What did the MTA know and when did they know it? A new report claims the MTA knew for years there were serious waterproofing issues at the Hudson Yards subway station during construction.
The $2.4 billion station opened in September 2015.
According to the New York Post, the MTA knew back in 2013 there were leaks. Court documents showed the main builder, Yonkers Contracting Company, sued the companies it hired to waterproof the station back in 2014. A waterproofing company then countersued to show Yonkers Contracting cut corners during construction.
"You'd think with all the money they spent on these stations, they would get the job right. A brand new station and you have all these leaks. Something is not right," subway rider John Tully said.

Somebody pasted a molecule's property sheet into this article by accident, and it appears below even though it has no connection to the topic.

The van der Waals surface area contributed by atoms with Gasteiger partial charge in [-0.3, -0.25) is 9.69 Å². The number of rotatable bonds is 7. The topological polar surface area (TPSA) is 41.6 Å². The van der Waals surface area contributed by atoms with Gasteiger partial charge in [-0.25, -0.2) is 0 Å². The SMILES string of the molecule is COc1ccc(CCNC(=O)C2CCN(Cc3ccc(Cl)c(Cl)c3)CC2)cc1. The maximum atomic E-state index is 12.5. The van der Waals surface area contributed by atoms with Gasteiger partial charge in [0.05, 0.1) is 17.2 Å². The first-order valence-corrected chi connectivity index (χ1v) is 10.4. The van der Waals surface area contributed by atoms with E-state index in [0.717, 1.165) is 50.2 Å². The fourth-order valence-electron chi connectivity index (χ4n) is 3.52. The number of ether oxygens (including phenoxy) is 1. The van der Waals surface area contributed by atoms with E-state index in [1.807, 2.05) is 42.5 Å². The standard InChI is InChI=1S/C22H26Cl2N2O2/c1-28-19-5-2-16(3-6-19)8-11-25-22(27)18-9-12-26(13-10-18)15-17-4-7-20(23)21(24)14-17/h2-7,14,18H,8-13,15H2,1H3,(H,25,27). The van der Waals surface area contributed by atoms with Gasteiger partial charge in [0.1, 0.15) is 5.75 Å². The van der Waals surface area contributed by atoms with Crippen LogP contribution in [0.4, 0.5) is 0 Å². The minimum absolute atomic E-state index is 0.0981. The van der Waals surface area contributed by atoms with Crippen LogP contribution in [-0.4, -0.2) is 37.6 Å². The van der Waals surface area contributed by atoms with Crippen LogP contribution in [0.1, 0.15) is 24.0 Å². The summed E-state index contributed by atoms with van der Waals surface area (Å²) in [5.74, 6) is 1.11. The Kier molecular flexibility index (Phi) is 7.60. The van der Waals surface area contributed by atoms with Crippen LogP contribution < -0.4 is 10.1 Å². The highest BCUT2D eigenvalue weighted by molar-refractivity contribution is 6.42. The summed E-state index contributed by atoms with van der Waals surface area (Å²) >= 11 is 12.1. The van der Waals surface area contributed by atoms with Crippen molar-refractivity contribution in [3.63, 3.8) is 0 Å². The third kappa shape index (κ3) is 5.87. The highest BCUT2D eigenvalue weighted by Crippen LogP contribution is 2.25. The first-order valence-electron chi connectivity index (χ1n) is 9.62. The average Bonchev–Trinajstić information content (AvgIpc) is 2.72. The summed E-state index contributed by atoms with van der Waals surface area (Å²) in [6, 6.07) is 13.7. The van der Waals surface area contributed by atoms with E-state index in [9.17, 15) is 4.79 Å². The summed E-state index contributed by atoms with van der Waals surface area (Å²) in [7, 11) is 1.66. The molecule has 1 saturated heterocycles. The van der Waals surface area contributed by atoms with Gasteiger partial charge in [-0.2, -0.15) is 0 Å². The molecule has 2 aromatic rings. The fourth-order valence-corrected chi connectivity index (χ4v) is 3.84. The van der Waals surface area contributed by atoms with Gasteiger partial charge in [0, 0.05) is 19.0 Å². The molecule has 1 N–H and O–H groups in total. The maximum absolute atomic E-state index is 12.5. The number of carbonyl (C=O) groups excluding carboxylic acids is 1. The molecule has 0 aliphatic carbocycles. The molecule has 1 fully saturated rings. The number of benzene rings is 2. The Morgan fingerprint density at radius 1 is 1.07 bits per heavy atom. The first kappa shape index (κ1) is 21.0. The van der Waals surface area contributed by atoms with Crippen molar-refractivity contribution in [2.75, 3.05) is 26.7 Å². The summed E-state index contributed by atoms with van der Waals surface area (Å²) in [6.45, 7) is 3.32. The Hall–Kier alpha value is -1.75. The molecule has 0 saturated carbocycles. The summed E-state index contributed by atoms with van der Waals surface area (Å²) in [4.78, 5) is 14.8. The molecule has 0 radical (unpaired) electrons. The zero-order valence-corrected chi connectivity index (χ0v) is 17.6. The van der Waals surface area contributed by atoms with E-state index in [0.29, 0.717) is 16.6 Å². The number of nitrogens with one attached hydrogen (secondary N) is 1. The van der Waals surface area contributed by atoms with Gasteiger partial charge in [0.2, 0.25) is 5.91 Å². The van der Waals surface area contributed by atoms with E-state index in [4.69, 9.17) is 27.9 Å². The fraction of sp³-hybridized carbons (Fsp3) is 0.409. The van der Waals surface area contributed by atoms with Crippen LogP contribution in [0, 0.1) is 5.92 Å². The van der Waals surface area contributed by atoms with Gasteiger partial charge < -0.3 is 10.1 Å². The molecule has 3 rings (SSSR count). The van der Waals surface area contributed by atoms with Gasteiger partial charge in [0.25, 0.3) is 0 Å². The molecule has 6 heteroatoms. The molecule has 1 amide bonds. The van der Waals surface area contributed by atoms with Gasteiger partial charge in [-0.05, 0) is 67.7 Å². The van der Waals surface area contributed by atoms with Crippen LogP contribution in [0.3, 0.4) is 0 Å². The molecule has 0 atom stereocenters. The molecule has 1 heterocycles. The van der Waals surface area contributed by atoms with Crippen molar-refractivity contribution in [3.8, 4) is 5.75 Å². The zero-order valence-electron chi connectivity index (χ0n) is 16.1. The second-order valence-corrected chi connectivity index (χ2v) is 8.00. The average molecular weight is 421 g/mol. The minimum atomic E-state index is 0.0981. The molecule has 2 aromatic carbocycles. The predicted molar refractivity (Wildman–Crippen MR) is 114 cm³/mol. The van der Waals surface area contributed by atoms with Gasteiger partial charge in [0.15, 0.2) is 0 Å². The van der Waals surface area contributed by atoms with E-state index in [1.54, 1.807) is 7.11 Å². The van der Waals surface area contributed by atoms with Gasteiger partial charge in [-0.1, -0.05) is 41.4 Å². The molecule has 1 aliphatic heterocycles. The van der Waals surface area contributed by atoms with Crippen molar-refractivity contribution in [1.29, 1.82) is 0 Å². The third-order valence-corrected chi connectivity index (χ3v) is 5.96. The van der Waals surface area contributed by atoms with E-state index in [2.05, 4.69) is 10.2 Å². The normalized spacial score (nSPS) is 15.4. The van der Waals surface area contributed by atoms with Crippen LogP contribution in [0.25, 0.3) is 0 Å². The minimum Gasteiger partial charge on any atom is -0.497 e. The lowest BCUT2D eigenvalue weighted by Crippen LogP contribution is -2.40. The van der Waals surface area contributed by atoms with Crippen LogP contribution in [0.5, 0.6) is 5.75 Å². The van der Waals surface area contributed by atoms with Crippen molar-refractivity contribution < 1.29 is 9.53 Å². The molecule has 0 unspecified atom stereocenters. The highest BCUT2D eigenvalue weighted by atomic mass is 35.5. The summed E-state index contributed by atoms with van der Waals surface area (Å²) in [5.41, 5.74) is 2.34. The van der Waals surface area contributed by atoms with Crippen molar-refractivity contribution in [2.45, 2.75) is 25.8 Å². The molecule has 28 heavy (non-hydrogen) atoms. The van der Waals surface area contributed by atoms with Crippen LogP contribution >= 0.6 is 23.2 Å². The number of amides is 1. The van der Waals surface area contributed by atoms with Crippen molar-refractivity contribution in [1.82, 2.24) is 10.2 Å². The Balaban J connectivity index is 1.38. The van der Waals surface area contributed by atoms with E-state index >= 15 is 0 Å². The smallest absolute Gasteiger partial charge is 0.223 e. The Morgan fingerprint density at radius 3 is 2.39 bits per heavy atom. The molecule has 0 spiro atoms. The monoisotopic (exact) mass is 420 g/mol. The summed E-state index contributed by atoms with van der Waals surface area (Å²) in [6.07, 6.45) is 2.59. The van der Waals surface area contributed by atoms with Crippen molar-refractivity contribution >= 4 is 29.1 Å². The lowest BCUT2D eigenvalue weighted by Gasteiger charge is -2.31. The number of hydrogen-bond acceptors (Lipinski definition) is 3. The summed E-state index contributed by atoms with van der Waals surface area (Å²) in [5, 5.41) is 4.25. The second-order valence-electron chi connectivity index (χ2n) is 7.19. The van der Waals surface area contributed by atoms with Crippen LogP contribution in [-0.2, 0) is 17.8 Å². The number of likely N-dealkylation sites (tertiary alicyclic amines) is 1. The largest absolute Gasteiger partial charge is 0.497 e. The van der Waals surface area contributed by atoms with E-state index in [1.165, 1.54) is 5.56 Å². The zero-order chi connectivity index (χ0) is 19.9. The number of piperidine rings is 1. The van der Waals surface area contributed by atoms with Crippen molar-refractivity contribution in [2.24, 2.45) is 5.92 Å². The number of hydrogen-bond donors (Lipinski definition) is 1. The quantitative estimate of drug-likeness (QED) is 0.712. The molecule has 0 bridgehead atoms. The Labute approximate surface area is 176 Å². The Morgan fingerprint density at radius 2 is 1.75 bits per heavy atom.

Brown water stains dot the ceiling above the escalators inside the brand new station. Water drips down onto commuters. The MTA had to temporarily shut down two escalators because it was worried people would slip and fall. After a rainy day, PIX11 saw a small stream of water in one underground passageway. The MTA told PIX11 they had only known about the leaks for a few weeks.
The MTA responded Friday morning to the claim they knew about the leaks for years. A spokesperson said, "There was a pattern of unacceptable results which is why we demanded that the work be redone at Yonkers' expense and that we would do it with a new subcontractor with special expertise in dealing with this issue. The problem was sporadic but the repairs never lasted. The leaks after the station opened were noticed weeks ago as I said to you earlier this week."
Yonkers Contracting told PIX11 on Tuesday they are working the MTA to address the issues. The MTA said repairs could take between 8 and 12 weeks. The Yonkers Contracting Company will pay for the repairs, according to the MTA.